New Delhi, Dec. 20: A vaccine against a virus that causes cervical cancer will be brought to India through a partnership between global pharmaceutical giant Merck and the Indian Council of Medical Research, officials said today.
The ICMR signed an agreement to collaborate and study in India Merck’s vaccine against strains of the human papilloma virus (HPV) that is said to be the cause of cervical cancer in women.
The agreement caps months of negotiations by the ICMR with Merck and other HPV vaccine makers, seeking assurances that the vaccine becomes available to the poor.
Merck’s managing director Leonard Tauro said the company would offer the vaccine at an “affordable price” for use in the public health system.
The officials said it was too early now to say what the vaccine would cost either here or in foreign markets.
The studies to be conducted in India over the next two years will assess the use of the vaccine in the Indian population.
Earlier this month, Merck had filed an application with the US Food and Drug Administration for marketing the product there.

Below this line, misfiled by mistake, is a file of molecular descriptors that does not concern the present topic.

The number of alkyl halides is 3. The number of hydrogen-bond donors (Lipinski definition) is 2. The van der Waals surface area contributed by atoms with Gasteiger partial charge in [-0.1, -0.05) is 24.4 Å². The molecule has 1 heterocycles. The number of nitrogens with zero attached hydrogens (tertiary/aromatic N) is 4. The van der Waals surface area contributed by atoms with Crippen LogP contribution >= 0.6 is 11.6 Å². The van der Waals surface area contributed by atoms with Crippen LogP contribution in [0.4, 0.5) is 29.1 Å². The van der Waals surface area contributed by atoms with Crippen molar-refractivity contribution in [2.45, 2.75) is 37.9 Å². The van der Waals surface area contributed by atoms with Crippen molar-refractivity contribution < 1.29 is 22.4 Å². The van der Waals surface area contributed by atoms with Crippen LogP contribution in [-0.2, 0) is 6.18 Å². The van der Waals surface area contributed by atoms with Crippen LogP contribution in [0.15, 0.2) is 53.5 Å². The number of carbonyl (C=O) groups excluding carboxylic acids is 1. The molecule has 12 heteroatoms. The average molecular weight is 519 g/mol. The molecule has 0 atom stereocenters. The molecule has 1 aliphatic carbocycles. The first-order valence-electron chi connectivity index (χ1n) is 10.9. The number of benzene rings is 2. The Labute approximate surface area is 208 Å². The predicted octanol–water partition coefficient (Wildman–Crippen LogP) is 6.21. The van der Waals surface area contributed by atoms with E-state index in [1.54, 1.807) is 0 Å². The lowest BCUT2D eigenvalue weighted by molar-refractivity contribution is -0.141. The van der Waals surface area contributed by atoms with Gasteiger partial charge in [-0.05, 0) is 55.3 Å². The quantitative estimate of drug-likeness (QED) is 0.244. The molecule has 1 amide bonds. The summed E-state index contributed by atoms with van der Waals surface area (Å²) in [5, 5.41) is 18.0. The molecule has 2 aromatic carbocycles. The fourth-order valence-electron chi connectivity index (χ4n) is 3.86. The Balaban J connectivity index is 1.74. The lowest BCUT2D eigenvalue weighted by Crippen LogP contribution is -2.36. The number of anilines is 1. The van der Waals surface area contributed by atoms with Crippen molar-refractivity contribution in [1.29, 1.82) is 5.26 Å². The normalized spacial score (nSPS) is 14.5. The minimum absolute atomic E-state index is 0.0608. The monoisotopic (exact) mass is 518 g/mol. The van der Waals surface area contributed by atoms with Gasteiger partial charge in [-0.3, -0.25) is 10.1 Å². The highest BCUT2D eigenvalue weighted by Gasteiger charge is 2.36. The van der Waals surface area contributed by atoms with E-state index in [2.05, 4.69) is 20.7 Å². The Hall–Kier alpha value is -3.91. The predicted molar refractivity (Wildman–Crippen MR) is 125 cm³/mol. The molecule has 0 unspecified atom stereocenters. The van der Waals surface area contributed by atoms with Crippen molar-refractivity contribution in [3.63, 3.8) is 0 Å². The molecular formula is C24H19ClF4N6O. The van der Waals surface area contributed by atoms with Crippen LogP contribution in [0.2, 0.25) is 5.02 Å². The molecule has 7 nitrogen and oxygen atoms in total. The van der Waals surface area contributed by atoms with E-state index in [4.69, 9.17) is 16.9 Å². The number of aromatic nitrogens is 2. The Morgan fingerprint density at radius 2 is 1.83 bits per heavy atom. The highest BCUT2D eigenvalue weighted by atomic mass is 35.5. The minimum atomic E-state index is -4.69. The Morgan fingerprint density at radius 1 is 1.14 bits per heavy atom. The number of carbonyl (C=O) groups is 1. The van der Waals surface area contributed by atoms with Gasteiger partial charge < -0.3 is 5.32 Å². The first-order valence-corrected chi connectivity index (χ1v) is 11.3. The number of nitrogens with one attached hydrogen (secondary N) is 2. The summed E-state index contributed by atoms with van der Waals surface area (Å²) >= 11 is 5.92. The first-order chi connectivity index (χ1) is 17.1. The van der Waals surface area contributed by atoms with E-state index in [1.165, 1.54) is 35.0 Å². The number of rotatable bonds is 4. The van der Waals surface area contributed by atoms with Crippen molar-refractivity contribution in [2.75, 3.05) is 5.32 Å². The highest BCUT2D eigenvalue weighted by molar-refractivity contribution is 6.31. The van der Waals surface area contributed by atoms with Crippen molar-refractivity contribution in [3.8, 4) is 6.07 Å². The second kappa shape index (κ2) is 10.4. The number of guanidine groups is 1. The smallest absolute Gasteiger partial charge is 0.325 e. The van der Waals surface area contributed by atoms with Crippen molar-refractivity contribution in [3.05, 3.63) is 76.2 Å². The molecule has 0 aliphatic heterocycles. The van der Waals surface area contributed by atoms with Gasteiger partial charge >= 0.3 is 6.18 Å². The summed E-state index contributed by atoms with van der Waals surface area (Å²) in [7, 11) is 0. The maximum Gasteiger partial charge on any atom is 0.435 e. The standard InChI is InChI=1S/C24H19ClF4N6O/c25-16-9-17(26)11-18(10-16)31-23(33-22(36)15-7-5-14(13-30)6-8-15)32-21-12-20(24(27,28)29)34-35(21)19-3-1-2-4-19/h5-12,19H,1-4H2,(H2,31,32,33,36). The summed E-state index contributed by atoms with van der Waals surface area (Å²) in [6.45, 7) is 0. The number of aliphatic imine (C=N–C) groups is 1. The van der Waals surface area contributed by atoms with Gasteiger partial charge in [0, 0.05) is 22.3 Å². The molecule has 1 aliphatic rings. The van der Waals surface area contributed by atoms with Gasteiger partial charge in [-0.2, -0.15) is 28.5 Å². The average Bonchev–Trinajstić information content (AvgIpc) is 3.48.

“The exact number of women who will receive the vaccine, the centres that will be involved in the study, and the design of the study are yet to be finalised,” Dr Nirmal Ganguly, the director-general of the ICMR said.
He said it might become available for use “within the next two years”.
Public health experts estimate that about 70,000 women die of cervical cancer in India each year. Research over the past two decades has established that HPV ' a sexually transmitted virus ' can trigger changes in cervical cells leading to cancer. Clinical trials of this HPV vaccine in several countries outside India have shown that it is “100 per cent” effective in preventing infection by HPV.
“I’ve never ever seen a vaccine result as good as this,” Ganguly said.
The Merck vaccine is designed to protect against four types of HPV ' types 16 and 18, which account for an estimated 70 per cent of cervical cancer cases, and types 6 and 11 which account for nearly 90 per cent of genital warts.
ICMR officials said the study protocols in India might be different from other countries. They believe that it would be difficult to subject teenaged girls and unmarried women in India to periodic vaginal examinations, a requirement to study the effect of the vaccine.
“One possibility is to offer this to young married women,” said a senior ICMR scientist.